November 2002


By Michael J. Katin, MD

It's November again and for the normal population this signals the time for celebration of Halloween, Thanksgiving, and the PC generic Holidays but is also the time for recognition of an annual special event. This, of course, is the whooping crane migration from Necedah National Wildllife Refuge in Wisconsin to the Chassahowitzka National Wildlife Refuge in Florida. This is a remarkable accomplishment, since very few of the whooping cranes can spell "Necedah," much less "Chassahowitzka," not to mention the ongoing problem of the male whooping cranes refusing to stop to ask directions. But since this column is supposed to address issues in the field of radiation oncology, instead we should recognize that this is also the time of year for the ASTRO annual meeting.

This year the meeting was in New Orleans, certainly a place with minimal distractions from the intense scientific progress being made in the Ernest N. Morial Convention Center. It is hoped that this attention to the business at hand can carry over to next year when the 2003 Annual Meeting is held in swinging Salt Lake City, Utah. Although every ASTRO meeting is an adventure, in terms of maneuvering with your colleagues to determine who can go and who gets stuck with covering the practice, and then in coordinating attendance at committee meetings and didactic sessions and still have the opportunity to seek out the appropriate vendors and feign interest convincingly enough to be invited to dinner. It's a challenge even when one has been doing this for a few years.

It's never fair to discuss a problem without offering a solution, and it became obvious in New Orleans. Immediately prior to the Annual Meeting there was the threat that Hurricane Lili was about to destroy Louisiana, calling into question the wisdom of hauling millions of dollars of equipment and displays to the Convention Center rather than saving time and effort and just dumping them directly into the Gulf of Mexico and eliminating the suspense. It turned out nothing happened but eventually blizzards, volcanos, or locusts may lead to cancellatin of the Annual Meeting, and this would be a tremendous setback to medical advancement. Ironically, right there in New Orleans were the remnants of the 1984 World's Fair, which, coincidentally, was held under the mayoralty of the very same Ernest N. Morial for whom the Convention Center is named. Whether is be New Orleans, Montreal, St. Louis, Osaka, Brussels, or Lisbon, relatively little is left in each city from the tremendous amount of work put into an exposition that lasted only a few months. It was after the 1964-65 New York World's Fair (not a World's Fair, strictly speaking, since it was denied the official franchise by the Bureau of International Expositions for coming too soon after the 1962 Seattle World's Fair and also having the audacity to try to keep the buildings together for two years instead of one summer) that Walt Disney came up with the idea to recycle the pavilions his organization had designed for General Electric, General Motors, and others, and put them into a permanent home as a tribute to the power of the multinational corporations, sorry, of the human spirit. This was called EPCOT, for Experimental Prototype Community of Tomorrow. Mr. Disney died in 1966, 16 years before EPCOT opened, although the passage of time is probably difficult to appreciate when one is frozen at 320 degrees below zero.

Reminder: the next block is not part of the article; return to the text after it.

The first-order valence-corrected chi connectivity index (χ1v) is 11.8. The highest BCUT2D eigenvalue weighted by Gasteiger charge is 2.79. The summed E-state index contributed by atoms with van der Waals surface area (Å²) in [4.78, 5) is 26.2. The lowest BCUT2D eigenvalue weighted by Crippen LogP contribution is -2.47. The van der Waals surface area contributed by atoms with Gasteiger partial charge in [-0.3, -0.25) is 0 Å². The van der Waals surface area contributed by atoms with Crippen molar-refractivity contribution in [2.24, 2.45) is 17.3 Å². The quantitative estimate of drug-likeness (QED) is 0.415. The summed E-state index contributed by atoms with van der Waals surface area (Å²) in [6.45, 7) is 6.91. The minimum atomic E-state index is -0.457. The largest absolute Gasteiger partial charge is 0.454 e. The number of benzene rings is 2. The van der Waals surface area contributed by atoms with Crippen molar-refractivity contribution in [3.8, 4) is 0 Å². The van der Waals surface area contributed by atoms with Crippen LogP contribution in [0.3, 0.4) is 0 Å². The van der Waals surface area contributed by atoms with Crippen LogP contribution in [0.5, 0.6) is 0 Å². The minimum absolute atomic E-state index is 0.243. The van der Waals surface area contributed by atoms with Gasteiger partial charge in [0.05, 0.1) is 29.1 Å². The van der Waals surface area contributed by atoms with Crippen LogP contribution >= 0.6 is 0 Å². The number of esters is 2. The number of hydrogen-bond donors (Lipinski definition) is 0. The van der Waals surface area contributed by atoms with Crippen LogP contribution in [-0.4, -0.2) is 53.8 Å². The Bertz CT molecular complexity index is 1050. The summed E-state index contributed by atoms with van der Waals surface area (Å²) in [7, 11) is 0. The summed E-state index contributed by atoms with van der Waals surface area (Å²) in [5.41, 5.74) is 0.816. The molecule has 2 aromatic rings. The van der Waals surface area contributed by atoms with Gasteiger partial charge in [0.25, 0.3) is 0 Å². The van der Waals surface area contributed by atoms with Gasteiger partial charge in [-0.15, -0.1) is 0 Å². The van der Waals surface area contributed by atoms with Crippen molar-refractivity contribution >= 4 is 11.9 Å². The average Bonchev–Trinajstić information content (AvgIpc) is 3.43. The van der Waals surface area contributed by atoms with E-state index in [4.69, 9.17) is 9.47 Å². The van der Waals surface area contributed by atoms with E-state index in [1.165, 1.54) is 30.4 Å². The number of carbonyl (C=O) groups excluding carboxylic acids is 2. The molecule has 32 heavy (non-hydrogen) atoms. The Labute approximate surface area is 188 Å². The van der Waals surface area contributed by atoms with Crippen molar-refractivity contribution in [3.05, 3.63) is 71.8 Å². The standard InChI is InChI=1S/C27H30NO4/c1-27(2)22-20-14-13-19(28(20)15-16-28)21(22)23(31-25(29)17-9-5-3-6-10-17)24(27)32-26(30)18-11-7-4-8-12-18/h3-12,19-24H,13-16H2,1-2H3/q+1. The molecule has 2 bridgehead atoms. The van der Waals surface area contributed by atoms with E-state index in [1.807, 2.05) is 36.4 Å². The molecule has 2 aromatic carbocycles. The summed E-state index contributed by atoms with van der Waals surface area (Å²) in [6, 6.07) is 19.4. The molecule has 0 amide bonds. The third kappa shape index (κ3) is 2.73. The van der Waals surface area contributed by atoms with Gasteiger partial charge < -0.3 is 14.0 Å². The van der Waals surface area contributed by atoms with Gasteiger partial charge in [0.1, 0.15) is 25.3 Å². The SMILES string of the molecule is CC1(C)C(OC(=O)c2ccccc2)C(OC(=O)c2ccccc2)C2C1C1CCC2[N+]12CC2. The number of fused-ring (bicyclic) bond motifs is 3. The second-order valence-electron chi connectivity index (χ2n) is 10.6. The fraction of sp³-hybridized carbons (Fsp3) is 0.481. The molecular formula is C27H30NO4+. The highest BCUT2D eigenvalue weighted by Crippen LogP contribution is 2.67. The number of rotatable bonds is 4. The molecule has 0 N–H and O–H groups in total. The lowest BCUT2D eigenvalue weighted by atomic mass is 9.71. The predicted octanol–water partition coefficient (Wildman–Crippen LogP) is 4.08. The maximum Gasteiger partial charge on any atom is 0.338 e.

Walt Disney was never wrong, and we need to learn from his example. Instead of worrying about getting a place to stay in Denver in 2005 before the big companies snarf up all the hotel rooms within walking distance, and whether your flight back will be postponed because of bankruptcy (yours or the airline's), and why you can't get to the session on treatment of desmoid tumors because you have to interview someone who has to get back to his University that afternoon, wouldn't it make more sense to have a permanent haven for our specialty in which the vendors' displays are always present, posters are always hanging, and, possibly, some of the top experts in our field are giving the same Meet the Professor sessions continuously. There would be no need to worry if you can't get there between October 20 and 25 since it's going on all year.

The logical name would be AstroWorld, but that could be a problem since Six Flags AstroWorld already exists in Houston. The solution would be to accept this as serendipity and locate our AstroWorld on the grounds of this already-existing theme park.*

email: mkatin@radiotherapy.com

*The suggestion for the name, "Big C World," has already been rejected by the ASTRO board.